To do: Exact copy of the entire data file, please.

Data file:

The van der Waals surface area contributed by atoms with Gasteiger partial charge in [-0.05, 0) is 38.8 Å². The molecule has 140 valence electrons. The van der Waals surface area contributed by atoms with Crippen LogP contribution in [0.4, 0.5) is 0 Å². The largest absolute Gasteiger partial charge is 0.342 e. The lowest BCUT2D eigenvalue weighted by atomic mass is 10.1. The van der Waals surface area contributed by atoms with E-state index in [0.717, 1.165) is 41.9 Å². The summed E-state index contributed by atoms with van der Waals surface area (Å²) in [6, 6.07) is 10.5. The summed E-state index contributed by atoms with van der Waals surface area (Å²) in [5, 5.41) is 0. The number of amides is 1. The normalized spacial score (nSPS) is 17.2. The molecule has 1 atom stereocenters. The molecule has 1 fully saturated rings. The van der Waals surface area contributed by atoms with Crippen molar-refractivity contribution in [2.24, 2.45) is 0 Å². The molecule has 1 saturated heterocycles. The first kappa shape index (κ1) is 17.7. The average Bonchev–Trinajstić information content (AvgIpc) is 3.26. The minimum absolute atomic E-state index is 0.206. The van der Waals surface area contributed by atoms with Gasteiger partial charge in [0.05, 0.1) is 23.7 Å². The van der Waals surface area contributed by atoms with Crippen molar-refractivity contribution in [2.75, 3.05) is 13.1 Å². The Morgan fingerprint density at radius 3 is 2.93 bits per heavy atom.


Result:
The van der Waals surface area contributed by atoms with Gasteiger partial charge in [-0.05, 0) is 38.8 Å². The molecule has 140 valence electrons. The van der Waals surface area contributed by atoms with Crippen LogP contribution in [0.4, 0.5) is 0 Å². The largest absolute Gasteiger partial charge is 0.342 e. The lowest BCUT2D eigenvalue weighted by atomic mass is 10.1. The van der Waals surface area contributed by atoms with E-state index in [0.717, 1.165) is 41.9 Å². The summed E-state index contributed by atoms with van der Waals surface area (Å²) in [6, 6.07) is 10.5. The summed E-state index contributed by atoms with van der Waals surface area (Å²) in [5, 5.41) is 0. The number of amides is 1. The normalized spacial score (nSPS) is 17.2. The molecule has 1 atom stereocenters. The molecule has 1 fully saturated rings. The van der Waals surface area contributed by atoms with Crippen molar-refractivity contribution in [2.24, 2.45) is 0 Å². The molecule has 1 saturated heterocycles. The first kappa shape index (κ1) is 17.7. The average Bonchev–Trinajstić information content (AvgIpc) is 3.26. The minimum absolute atomic E-state index is 0.206. The van der Waals surface area contributed by atoms with Gasteiger partial charge in [0.05, 0.1) is 23.7 Å². The van der Waals surface area contributed by atoms with Crippen molar-refractivity contribution in [2.75, 3.05) is 13.1 Å². The Morgan fingerprint density at radius 3 is 2.93 bits per heavy atom.